The Big Society agenda is not really a help, as The Parks have been using the BS approach for as long as I have known them.  Their undoubted success in delivering projects through partnerships stands as a long term case study of how having little but big ambitions can achieve massive results in the public sector.

 

The issue today is about representation and spanning the geographical and intellectual divides that keep these powerhouse’s of local innovation in check.  Delivering the goods on a local level has not protected their resource base.  The Parks attempts at banding together have been worthy but not successful. ENPAA the English Parks joint advocacy body does good work but in the same small pond that The Parks occupy.  The NGO sector will value what they do, as will DEFRA, when it suits them but they have not demonstrated any real understanding of how the game has changed or the modern delivery systems that are available.

 

It is time for the English National Parks to look at the solutions that are out there to join together and reduce the cost of support functions, which I turn will keep the customer focused elements available to meet the needs of the visitors, residents and business of the 10 great landscapes of England.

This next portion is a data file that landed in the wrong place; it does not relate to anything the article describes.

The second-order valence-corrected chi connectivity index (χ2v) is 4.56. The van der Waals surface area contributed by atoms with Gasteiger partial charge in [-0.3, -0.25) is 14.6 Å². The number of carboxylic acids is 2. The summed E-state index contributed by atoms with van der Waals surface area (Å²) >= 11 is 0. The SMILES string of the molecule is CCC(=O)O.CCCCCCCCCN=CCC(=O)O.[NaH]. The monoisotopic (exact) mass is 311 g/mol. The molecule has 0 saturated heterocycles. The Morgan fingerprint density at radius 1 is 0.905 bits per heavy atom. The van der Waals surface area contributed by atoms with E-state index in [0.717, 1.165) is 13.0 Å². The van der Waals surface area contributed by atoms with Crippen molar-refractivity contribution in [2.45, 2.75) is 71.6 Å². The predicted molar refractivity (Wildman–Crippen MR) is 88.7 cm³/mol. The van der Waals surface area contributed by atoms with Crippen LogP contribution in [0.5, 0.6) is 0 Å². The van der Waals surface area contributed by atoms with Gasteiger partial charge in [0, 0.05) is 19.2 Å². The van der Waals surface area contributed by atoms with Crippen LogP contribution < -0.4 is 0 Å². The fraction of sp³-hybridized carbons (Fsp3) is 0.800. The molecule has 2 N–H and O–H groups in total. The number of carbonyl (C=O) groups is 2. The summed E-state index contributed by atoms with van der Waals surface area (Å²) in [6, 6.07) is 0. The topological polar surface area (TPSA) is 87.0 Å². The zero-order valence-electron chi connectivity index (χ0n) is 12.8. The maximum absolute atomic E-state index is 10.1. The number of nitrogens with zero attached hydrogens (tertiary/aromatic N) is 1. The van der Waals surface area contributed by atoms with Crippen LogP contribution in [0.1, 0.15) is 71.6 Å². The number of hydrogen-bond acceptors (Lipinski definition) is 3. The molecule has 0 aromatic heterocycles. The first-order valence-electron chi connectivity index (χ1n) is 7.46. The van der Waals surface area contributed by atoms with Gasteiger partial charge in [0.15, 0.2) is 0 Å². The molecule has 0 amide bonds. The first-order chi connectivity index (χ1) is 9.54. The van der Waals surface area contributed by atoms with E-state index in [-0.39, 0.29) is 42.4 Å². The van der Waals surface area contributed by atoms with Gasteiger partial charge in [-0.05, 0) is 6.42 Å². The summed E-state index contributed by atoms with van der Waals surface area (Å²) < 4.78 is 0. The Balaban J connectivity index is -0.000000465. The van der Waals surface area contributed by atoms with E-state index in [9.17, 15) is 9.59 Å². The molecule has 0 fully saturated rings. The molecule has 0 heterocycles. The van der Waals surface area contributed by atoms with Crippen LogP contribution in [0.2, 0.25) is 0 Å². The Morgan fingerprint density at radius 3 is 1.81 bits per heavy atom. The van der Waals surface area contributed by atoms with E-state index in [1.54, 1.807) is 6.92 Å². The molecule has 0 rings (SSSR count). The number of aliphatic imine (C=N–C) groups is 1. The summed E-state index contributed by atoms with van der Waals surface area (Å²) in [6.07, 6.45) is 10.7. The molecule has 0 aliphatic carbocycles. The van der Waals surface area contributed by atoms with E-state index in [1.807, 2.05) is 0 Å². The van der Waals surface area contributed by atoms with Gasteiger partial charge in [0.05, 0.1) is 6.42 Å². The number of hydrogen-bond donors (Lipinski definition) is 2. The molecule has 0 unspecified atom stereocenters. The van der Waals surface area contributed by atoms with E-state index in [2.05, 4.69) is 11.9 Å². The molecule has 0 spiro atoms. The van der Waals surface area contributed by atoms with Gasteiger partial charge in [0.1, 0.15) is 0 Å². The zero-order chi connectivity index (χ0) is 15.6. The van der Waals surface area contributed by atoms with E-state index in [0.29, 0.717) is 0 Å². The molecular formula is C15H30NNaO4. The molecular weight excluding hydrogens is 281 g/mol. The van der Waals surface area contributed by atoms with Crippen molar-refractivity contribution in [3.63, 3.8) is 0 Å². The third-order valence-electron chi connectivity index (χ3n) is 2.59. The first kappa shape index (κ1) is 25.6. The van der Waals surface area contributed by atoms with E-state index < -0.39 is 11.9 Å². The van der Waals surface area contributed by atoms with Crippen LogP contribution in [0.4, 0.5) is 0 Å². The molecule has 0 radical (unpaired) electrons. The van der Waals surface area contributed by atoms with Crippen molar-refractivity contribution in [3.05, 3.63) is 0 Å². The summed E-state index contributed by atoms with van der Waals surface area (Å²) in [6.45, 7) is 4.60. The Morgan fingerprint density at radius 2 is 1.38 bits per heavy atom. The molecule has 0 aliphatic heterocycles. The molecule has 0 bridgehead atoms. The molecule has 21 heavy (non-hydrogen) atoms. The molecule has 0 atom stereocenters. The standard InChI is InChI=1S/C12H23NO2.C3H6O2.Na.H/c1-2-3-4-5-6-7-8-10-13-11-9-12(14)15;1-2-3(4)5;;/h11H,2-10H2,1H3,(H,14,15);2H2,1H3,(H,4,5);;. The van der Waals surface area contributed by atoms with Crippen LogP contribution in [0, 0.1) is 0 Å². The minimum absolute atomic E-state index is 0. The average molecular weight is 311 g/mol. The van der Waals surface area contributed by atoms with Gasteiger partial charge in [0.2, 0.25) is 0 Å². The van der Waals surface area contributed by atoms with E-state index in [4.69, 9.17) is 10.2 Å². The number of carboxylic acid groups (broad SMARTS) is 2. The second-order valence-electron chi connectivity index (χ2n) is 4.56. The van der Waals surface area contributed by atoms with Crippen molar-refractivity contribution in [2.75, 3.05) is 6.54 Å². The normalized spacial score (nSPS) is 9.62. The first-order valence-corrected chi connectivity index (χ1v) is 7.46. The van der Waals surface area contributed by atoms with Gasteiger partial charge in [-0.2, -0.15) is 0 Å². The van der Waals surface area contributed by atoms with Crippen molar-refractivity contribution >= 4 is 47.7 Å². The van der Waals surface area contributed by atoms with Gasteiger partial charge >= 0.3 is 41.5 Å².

The future is complex as well as complicated.  The thinking that is needed to work through the options will needed to be both deep and diverse.  The solutions will be disruptive.  Business cannot be as usual.  All that I have learnt in the last six moths convinces me that The Coalition are very committed to significant change in how the UK goes about its daily life.  The big players in this, large local authorities, central government, the NDPB’s are all grabbing the reality with both hands and making it work as best they can.

 

The small guys and that’s the National parks are still looking a bit dazed and hoping they can stay under the radar (its worked in the past).  This time its probably a high risk strategy if all that embodied innovation is not to be lost.  Defence, especially long term defence is exhausting, its better to use the your energy to be creative, build wider alliances and move forward.

 

The future is bright if change is your business.

 

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What’s winding me up this week.

February 27, 2010

Nothing.

Oh shit, a whole week and I am not cross about anything.

That cannot be right?

If anything it’s the opposite, and a great opposite at that.  I am both happy to be around, lots of laughs and really impressed by the talent that I know.

Gosh there are so many clever and talented people in the world.